The Stairs Art

The Stairs (2021) Review

Based on allegedly true reports of hikers finding stairways in the middle of the woods, The Stairs begins with eleven-year-old Jesse (Thomas Wethington) and his Granpa Jean (John Schneider, Dukes of Hazard, Penance Lane) heading off hunting. Mom (Trin Miller, St. Agatha) and Granda (Kathleen Quinlan, Chimera Strain, Event Horizon) wish them luck. They quickly shoot a deer, but while tracking it Jesse sees something and takes off after it. His grandfather catches up just in time to see him dragged into the back of a staircase in a clearing.

Twenty years later, Nick (Adam Korson), Josh (Brent Bailey, Break Even) and some friends go hiking in the same woods. It doesn’t take long before Rebeccah (Stacey Oristano, Shockwave) is seeing strange, and bloody, things in the woods. But it’s not until they find one of them with its husband and baby that the nightmare really starts.

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Despite the film’s title, the stairs themselves don’t play that big a role in the film. After the opening scenes, we don’t even see them again until around the hour mark. For most of its running time, The Stairs is a monster in the woods film, complete with a warning about the people disappearing during the “Blood Moon”, albeit a rather strange one.

And on that level, The Stairs is a good bit of fun. There are several different creatures lurking in the forest, all created with practical effects. The most disturbing though is an agitated, badly wounded man (David S. Hogan, The Parish, Beta Test) with his distinctly non-human wife and what looks like the maggot baby from David Cronenberg’s version of The Fly. That whole scene has an incredible air of “what the fuck” around it.

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Director Peter ‘Drago’ Tiemann and writer Jason L Lowe both make their feature debut here in those roles. They do however have considerable experience in effects and stunt work, frequently working together on those films. And, for first-timers, they’ve created a particularly interesting setup and some nice set pieces.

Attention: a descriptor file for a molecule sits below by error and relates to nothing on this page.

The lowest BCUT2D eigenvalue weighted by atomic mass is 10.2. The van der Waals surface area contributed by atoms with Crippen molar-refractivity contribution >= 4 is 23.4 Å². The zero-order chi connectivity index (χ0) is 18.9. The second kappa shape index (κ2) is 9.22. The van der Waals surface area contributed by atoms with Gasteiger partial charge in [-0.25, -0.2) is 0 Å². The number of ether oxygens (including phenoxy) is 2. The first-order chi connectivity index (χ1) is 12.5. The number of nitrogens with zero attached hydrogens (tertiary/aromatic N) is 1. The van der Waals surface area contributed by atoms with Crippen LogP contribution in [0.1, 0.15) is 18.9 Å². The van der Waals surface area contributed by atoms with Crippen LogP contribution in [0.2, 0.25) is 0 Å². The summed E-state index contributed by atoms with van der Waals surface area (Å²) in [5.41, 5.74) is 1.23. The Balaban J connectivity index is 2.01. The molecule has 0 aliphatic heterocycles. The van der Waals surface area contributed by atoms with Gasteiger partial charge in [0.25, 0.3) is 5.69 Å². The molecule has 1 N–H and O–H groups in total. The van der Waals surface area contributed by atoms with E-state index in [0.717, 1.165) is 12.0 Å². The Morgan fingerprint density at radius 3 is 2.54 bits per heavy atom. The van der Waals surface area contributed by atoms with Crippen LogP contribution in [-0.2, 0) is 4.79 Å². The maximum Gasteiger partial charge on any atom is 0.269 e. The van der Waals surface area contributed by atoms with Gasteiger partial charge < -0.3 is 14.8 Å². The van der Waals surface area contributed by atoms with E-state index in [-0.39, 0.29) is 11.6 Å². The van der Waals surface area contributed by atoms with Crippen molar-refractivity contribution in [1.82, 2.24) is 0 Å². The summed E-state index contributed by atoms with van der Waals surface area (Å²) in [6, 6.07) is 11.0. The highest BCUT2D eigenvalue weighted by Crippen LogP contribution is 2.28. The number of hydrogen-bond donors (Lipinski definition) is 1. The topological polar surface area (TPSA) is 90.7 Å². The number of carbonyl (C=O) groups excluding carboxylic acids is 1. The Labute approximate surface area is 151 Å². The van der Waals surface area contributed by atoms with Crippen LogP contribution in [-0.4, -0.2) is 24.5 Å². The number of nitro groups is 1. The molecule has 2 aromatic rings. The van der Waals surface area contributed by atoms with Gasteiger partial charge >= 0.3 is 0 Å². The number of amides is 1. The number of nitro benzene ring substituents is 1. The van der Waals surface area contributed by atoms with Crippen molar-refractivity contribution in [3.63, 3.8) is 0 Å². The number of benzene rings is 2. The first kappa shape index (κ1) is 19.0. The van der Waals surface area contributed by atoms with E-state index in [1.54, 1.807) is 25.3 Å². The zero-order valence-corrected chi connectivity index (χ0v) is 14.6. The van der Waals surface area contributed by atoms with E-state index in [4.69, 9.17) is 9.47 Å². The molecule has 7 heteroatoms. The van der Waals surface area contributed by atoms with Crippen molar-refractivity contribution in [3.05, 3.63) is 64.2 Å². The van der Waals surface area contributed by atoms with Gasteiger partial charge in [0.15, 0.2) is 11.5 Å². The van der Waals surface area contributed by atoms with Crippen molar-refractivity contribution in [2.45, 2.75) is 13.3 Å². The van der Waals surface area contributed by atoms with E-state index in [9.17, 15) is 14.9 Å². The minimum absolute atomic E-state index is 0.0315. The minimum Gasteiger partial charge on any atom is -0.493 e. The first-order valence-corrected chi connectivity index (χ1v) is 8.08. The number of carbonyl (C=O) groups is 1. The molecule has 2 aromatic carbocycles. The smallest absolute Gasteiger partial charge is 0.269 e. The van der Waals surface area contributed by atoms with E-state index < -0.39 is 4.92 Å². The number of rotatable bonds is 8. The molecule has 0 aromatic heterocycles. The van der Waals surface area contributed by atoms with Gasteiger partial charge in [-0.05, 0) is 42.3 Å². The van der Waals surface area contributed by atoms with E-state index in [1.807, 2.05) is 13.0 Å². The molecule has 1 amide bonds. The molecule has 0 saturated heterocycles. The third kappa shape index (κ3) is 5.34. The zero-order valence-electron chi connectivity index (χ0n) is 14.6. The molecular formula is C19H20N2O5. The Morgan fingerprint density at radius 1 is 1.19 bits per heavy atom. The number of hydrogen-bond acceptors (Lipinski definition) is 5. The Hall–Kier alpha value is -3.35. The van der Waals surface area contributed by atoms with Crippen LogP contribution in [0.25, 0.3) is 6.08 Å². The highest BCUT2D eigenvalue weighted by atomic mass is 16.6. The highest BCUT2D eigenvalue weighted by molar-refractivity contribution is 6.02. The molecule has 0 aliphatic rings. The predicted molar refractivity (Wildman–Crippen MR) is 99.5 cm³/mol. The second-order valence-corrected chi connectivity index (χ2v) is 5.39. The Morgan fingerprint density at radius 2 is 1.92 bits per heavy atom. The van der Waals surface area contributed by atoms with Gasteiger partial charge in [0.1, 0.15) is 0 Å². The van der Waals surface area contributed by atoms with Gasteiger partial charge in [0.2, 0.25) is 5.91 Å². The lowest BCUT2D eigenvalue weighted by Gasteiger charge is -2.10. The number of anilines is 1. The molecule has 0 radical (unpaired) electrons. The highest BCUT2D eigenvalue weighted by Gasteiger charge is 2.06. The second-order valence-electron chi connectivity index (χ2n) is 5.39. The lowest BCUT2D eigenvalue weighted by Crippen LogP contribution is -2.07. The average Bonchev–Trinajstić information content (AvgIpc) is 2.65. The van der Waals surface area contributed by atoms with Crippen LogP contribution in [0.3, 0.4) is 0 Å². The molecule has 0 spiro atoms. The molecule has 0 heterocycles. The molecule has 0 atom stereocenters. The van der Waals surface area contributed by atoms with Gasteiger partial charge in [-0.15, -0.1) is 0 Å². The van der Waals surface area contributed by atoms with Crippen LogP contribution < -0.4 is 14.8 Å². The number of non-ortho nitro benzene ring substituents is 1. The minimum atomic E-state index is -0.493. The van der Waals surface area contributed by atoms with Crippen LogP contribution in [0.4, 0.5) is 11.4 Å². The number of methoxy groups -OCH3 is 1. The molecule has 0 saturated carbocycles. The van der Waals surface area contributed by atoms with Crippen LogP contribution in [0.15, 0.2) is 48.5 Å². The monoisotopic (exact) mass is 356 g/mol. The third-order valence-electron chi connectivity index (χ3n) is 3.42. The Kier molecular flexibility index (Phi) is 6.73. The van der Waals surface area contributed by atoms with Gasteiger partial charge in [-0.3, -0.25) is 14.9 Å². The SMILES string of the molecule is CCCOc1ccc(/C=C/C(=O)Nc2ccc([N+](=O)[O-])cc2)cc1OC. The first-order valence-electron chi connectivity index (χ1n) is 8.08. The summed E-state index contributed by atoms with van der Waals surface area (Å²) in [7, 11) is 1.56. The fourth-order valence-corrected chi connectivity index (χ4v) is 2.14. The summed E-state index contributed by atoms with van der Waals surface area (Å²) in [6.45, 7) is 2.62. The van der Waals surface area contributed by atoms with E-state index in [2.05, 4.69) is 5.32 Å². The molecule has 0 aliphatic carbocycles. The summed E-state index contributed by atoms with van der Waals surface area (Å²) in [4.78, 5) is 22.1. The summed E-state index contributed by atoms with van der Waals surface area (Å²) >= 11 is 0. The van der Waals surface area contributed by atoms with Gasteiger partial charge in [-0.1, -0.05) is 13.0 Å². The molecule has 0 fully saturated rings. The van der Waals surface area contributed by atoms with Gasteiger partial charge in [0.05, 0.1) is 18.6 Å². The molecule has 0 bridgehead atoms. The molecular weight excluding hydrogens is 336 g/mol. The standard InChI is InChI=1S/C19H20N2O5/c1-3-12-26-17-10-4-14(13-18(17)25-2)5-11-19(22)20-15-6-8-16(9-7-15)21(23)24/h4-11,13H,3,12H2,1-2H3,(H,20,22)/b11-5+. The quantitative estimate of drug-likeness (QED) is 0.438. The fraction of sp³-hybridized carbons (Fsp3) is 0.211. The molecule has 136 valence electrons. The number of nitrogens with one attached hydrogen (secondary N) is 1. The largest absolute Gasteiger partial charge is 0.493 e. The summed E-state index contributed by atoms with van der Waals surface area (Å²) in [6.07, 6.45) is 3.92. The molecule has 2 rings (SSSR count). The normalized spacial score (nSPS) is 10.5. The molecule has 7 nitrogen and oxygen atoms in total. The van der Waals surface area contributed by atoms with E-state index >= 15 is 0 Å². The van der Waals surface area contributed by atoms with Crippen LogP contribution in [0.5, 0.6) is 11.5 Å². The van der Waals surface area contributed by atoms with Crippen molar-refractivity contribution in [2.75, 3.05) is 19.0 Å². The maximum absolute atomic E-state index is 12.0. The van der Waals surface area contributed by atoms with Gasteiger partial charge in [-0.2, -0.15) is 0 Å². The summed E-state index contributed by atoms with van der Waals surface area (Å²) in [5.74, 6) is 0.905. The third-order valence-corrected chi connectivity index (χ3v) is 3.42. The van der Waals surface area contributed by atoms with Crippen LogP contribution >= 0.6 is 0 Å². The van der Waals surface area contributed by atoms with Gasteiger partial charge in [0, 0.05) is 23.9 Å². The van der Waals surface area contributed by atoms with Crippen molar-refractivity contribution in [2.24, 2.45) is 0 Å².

Unfortunately, they also make the common first timer’s mistake of not tying things together or explaining them. We never find out what is under the stairs. The scenes, filmed in Seattle’s Georgetown Steam Plant are certainly creepy and make good use of the location, but what is it? And why does time seem to have stopped in it? Why does the entrance only appear at certain times, and as a set of stairs of all things? And, of course, what are the creatures stalking the hikers? To me, it felt like a mashup of Door in the Woods and The Axiom, only without the explanations those films had.

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And that’s too bad because it takes away from the film’s overall effect. And The Stairs has a lot going for it. Cinematographer Ryan Purcell makes the darkened woods look distinctly strange and menacing. And the cast, which also includes Tyra Colar, (Survival Skills) as Rebeccah’s girlfriend Jordan and Josh Crotty, (Psycho Stripper, Doe) as the aptly named “Dirty” Doug are all convincing in their roles.

The Stairs is still worth catching, and it will probably play even better with an audience if you happen to live in one of the cities the film is getting a theatrical showing in. It’s just too bad the script holds it back from being all it could have been.

Fathom Events and Cinedigm will screen The Stairs in movie theatres nationwide on Thursday, August 12 at 7:00 p.m. local time. For a complete list of theatre locations, visit (theatres and participants are subject to change). You can check Cinedigm’s Facebook page for announcements of a date for VOD and Digital availability.

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